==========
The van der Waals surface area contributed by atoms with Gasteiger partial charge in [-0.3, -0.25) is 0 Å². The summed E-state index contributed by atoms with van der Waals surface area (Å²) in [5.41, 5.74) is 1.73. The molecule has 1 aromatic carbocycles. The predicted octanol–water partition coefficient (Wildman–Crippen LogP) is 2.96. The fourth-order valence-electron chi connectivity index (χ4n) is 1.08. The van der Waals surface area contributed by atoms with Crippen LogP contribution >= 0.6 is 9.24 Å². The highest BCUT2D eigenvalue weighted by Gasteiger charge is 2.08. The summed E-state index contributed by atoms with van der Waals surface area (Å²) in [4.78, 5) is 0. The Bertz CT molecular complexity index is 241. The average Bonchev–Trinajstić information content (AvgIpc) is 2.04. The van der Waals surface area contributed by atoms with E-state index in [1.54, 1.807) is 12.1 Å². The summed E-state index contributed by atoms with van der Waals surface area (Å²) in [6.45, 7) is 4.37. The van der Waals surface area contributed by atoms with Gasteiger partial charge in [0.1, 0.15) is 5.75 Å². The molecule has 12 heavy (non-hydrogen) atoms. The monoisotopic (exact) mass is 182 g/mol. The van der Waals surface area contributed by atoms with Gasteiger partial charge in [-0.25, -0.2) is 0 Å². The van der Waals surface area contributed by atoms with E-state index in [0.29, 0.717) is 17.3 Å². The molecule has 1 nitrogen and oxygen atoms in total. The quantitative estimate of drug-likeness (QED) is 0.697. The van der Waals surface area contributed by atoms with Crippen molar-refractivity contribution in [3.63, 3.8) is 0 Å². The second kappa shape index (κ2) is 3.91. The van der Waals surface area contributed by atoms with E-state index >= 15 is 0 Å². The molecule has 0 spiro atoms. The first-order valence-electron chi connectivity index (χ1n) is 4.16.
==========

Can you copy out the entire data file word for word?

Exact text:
The van der Waals surface area contributed by atoms with Gasteiger partial charge in [-0.3, -0.25) is 0 Å². The summed E-state index contributed by atoms with van der Waals surface area (Å²) in [5.41, 5.74) is 1.73. The molecule has 1 aromatic carbocycles. The predicted octanol–water partition coefficient (Wildman–Crippen LogP) is 2.96. The fourth-order valence-electron chi connectivity index (χ4n) is 1.08. The van der Waals surface area contributed by atoms with Crippen LogP contribution >= 0.6 is 9.24 Å². The highest BCUT2D eigenvalue weighted by Gasteiger charge is 2.08. The summed E-state index contributed by atoms with van der Waals surface area (Å²) in [4.78, 5) is 0. The Bertz CT molecular complexity index is 241. The average Bonchev–Trinajstić information content (AvgIpc) is 2.04. The van der Waals surface area contributed by atoms with E-state index in [1.54, 1.807) is 12.1 Å². The summed E-state index contributed by atoms with van der Waals surface area (Å²) in [6.45, 7) is 4.37. The van der Waals surface area contributed by atoms with Gasteiger partial charge in [0.1, 0.15) is 5.75 Å². The molecule has 12 heavy (non-hydrogen) atoms. The monoisotopic (exact) mass is 182 g/mol. The van der Waals surface area contributed by atoms with Gasteiger partial charge in [-0.25, -0.2) is 0 Å². The van der Waals surface area contributed by atoms with E-state index in [0.29, 0.717) is 17.3 Å². The molecule has 1 nitrogen and oxygen atoms in total. The quantitative estimate of drug-likeness (QED) is 0.697. The van der Waals surface area contributed by atoms with Crippen molar-refractivity contribution in [3.63, 3.8) is 0 Å². The second kappa shape index (κ2) is 3.91. The van der Waals surface area contributed by atoms with E-state index >= 15 is 0 Å². The molecule has 0 spiro atoms. The first-order valence-electron chi connectivity index (χ1n) is 4.16.